President Zelensky describes what happened in Bucha as 'genocide', with Biden saying Putin should be tried for war crimes.
Meanwhile, the Taliban bans opium in Afghanistan, San Marino becomes the first in the world to have a gay head of state, and Britney Spears is writing a memoir...
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THE BUCHA MASSACRE
President Zelensky is expected to address the UN Security Council today, where he will likely call for new sanctions on Russia over what he described as "war crimes" and "genocide" in Bucha.
Russian response: Their authorities claim - without evidence - that videos have been faked and staged by Ukraine.
Civilian casualties: According to RTÉ News, Ukrainian authorities have said as many as 20,000 people have been killed in the country since the invasion began on February 24. BBC News - citing President Zelensky - said more than 300 people were understood to have been killed in Bucha.
Western reaction: President Biden said President Putin should be tried for war crimes, adding he believes Putin is a "war criminal" and "brutal".
The images below of President Zelensky on February 23 and after visiting Bucha has been widely circulated online.
MONDAY'S MAIN LINES
- June Brown, the actor who played the role of the beloved Dot Cotton on Eastenders for more than three decades, died at the age of 95.
- Elon Musk has bought 9.2% passive stake in Twitter - worth almost $3 billion, and making him one of the company's largest shareholders. As many media outlets noted, a passive stake means he may be involved in some high-level decisions, but not in the day-to-day running of the company.
ON TODAY'S AGENDA...
The European Court of Justice is today expected to give its judgement on a case brought by one of Ireland's most notorious convicted murderers, Graham Dwyer.
Remember: In 2015, Dwyer - an architect married with children and living in Dublin - was convicted of the murder of Elaine O'Hara in 2012. At the time, it was thought O'Hara had taken her own life in the years prior, after her car was found near a graveyard. It was a case that gripped the country, largely because of how the police detective work cracked the case.
*Apologies, there was a typo originally stating Elaine O'Hara's murder occurred in 2021 rather than 2012.
Okay, so what is happening now? A huge amount of the evidence against Dwyer came from mobile phone data police accessed. Dwyer took a case, arguing the retention of his phone data breached EU law. The High Court found there was indeed a breach, and based on reports we have read this morning - Europe's top court is expected to do the same.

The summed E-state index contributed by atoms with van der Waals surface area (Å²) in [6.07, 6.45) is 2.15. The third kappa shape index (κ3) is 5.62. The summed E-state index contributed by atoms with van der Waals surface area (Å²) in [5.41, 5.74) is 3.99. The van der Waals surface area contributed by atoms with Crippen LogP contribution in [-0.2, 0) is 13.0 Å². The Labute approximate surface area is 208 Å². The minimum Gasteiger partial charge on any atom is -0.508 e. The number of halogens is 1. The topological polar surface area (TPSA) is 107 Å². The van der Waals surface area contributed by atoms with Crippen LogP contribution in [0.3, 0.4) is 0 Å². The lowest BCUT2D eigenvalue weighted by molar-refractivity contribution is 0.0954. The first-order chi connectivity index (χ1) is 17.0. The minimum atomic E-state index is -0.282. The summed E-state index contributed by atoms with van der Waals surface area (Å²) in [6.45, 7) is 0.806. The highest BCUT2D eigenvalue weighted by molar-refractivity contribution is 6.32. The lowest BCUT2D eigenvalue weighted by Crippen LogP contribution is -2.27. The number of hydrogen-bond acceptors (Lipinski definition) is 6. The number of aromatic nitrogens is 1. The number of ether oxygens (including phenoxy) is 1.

What could this mean? Ireland's Court of Appeal would ultimately decide if such a ruling would have an impact on Dwyer's conviction.
Last week, we reported the UK government's double u-turn on conversion therapy - something they pledged to ban back in 2018.
Conversion therapy is a practice used - in many cases by religious organisations - to suppress a person's sexual orientation or gender identity. ITV News revealed the government were planning to scrap the expected ban. Within hours of that news emerging, the government said they were actually going ahead with the ban, but excluding trans conversion therapy from the legislation.
Okay, so what's the latest news? This summer a three-day Safe To Be Me LGBTQ+ conference was due to be held in the UK. According to BBC News, more than 100 organisations have pulled out of attending in protest over the government's exclusion of trans people in the conversion therapy ban. Some reports suggest the conference may now be scrapped entirely.
Jamie Wallis - the UK's first trans MP - said they were "bitterly disappointed" by the government's decision.
A WORLD FIRST
The "world's oldest republic", San Marino, has just appointed a gay man as its head of state - the first in the world to do so.
As The Guardian noted, there have been a few openly gay heads of government in recent years - including former Irish Taoiseach Leo Varadkar - but this is the first gay head of state.
Worth noting: For context on how significant this is, up until 2004 homosexuality was punishable by jail time in San Marino.
Where is San Marino? It is a tiny state surrounded by Italy, and with a population of roughly 35,000 people. In 2021, CNN described it alongside Monaco as "two of the world's wealthiest countries".
In Afghanistan, the Taliban has introduced a ban on harvesting poppies for opium, saying those who defy the ban will be sent to jail.
Did you know? Afghanistan is the world's largest producer of opium and heroin. The Times said the country produces more opium "than all other countries combined". The Taliban has a complex relationship with the drug. During the first period in power (1996-2001), they banned it in part for international recognition, but later did a u-turn and ultimately relied on the revenue it generated.
Want to know more about this? Read our recent 👇🏽 or by clicking here.
Britney Spears has confirmed she is in the process of writing a memoir.
According to BBC News, Spears said she will address life events she has "never been able to express openly".
Worth noting: Back in February, Page Six reported Spears - who was freed from her controversial conservatorship in November - had signed a deal with publishers Simon & Schuster for a reported $15 million.
There has been no indication given of when the memoir might be released, but we'll keep an eye 👀
- BBC News: Ferry routes suspended after ship plugs P&O gap
- The Guardian: Explainer: could Vladimir Putin be prosecuted for war crimes?
- The Financial Times: EU prepares more sanctions against Russia after apparent atrocities near Kyiv
- Al Jazeera: US, EU plan Russia sanctions as outrage grows over Bucha killings
- The Irish Times: Some Irish families 'unable to cope' with housing Ukrainian refugees
ON A LIGHTER NOTE...
What in the...